Allstate Agency, The Roe Agency, has been protecting clients for over 17 years.


(239) 593-7333





Property insurance carriers seeking large rate hikes on Florida policyholders




(The Center Square) – A quadfecta of factors is merging into one bottom-line reality for Florida’s 6.2 million property insurance policyholders: significant rate hikes await when they next renew policies – if thinly capitalized carriers opt to renew them at all.

Tallahassee-based Capitol Preferred Insurance Co. (CPI) has filed a proposed 26.2 percent premium increase for its 84,000 customers, and its affiliate, Southern Fidelity Property & Casualty (SFPCI), has submitted a proposed 31.1 percent rate hike to the Florida Office of Insurance Regulation (OIR).

CPI and SFPCI join a growing list of insurers citing skyrocketing reinsurance costs, loss creep from 2017 and 2018 hurricanes, coastal flooding and excessive litigation in requesting across-the-board property insurance rate hikes.

State law requires insurers appear before OIR if they propose rate increases of more than 15 percent. Between 2013-19, only one did so.

Since December, however, at least eight insurers have requested rate hikes topping 15 percent, including Edison’s Insurance Co., nearly 22 percent; Velocity Risk, 28 percent; and National Specialty Insurance Co., 28 percent.

Numerous other carriers have filed for increases just under that 15 percent threshold. Security First, which initially sought a 17.5 percent increase, raised premiums 12.8 percent and didn’t renew 5,000 policies.

Universal Property and Casualty, the state’s largest carrier, has filed for a 12.4 percent increase; People’s Trust, 10.9 percent; AIG, 9.6 percent; Florida Family, 6.5 percent; and FedNat, 5.5 percent.

CPI writes business in South Carolina and Louisiana, in addition to Florida, and owns SFPCI, which has 113,000 policies across Florida, South Carolina, Louisiana and Mississippi.

CPI had 108,870 Florida policies as of May 3, according to OIR, making it one of the state’s top 10 homeowners insurance companies.

OIR approved CPI’s request in May to shed 23,800 policies it inherited from SFPCI in February 2019, leaving it with 84,000 Florida policies, “to protect the best interests of the public and policyholders.”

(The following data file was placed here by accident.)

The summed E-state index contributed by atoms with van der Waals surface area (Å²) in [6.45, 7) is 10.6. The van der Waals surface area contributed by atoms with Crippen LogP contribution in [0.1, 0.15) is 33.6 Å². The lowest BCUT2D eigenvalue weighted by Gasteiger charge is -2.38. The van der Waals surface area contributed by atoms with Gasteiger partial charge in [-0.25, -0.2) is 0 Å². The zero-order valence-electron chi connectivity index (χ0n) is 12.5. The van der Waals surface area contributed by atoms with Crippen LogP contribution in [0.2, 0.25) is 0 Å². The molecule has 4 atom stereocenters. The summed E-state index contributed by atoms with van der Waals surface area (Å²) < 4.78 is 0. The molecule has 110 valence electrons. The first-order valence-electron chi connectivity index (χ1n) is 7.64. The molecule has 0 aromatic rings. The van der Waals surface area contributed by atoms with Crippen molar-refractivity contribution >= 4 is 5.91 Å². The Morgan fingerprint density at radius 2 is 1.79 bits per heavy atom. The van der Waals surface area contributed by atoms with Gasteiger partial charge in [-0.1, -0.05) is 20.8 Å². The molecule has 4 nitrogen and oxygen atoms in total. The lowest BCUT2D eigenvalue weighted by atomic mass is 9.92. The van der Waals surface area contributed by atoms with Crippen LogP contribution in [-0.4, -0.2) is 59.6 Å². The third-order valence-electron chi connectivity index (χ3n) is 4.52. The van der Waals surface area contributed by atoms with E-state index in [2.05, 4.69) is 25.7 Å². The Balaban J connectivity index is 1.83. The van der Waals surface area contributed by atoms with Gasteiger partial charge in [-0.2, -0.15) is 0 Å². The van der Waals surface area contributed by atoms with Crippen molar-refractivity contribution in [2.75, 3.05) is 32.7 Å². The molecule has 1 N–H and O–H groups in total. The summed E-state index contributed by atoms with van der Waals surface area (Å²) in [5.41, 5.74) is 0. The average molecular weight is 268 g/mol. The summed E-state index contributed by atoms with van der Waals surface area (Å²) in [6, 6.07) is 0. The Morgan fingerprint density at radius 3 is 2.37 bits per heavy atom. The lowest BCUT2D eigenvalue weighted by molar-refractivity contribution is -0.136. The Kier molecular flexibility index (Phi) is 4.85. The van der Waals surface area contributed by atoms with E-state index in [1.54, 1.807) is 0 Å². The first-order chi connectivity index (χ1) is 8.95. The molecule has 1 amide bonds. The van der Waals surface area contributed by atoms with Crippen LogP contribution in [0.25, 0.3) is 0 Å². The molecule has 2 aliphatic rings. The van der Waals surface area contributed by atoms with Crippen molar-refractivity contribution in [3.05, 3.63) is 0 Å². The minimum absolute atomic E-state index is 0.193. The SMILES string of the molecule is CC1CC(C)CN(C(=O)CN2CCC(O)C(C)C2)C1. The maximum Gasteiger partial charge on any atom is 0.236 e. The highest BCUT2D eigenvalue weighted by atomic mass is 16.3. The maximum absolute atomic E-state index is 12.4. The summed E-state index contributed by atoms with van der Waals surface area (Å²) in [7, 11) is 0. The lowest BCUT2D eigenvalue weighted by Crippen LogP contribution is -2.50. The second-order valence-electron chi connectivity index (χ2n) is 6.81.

CPI initially proposed a 47 percent hike, amended it to 36.5 percent and then 26.2 percent after OIR issued a consent order in May allowing it to drop the 23,800 policies because without the cancellations the carrier “will continue to generate unsustainable losses.”

CPI reported net losses of $5.1 million in 2017, $17.8 million in 2018 and $25.7 million in 2019.

During a February OIR hearing, CPI/SFPCI President and CEO Jimmy Graganella said reinsurance costs and lawsuits are primary drivers in driving up rates, with loss creep and coastal flooding not related to hurricanes also contributing.

Florida’s insurance structure is based on reinsurance, essentially insurance for insurers, because many independents that emerged after major carriers abandoned the state after the 2004-05 hurricane seasons are thinly capitalized.

Many rely on private capital from hedge funds and other sources that are essentially gambling hurricanes won’t happen to incur mass losses.

After a decade without a landfall hurricane, 2017’s Hurricane Irma caused $17 billion in damage, and 2018’s Hurricane Michael as much as $12 billion, ending an era of “soft pricing.”

Because Florida allows claims to be filed three years after an event, reinsurers are hedging their bets by requesting carriers raise rates between 25 percent to 45 percent to account for loss creep from the 2017 and 2018 storms.

CPI also cited leaks and increasingly routine coastal flooding from rising sea levels as significant cost-drivers.

Graganella said although Florida lawmakers revised the state’s “assignment of benefits” (AOB) provision in 2019, excessive litigation continues to impose significant costs on insurers, with 36 percent of claims received by his companies the last year filed by attorneys on behalf of policyholders, up from 4 percent several years ago.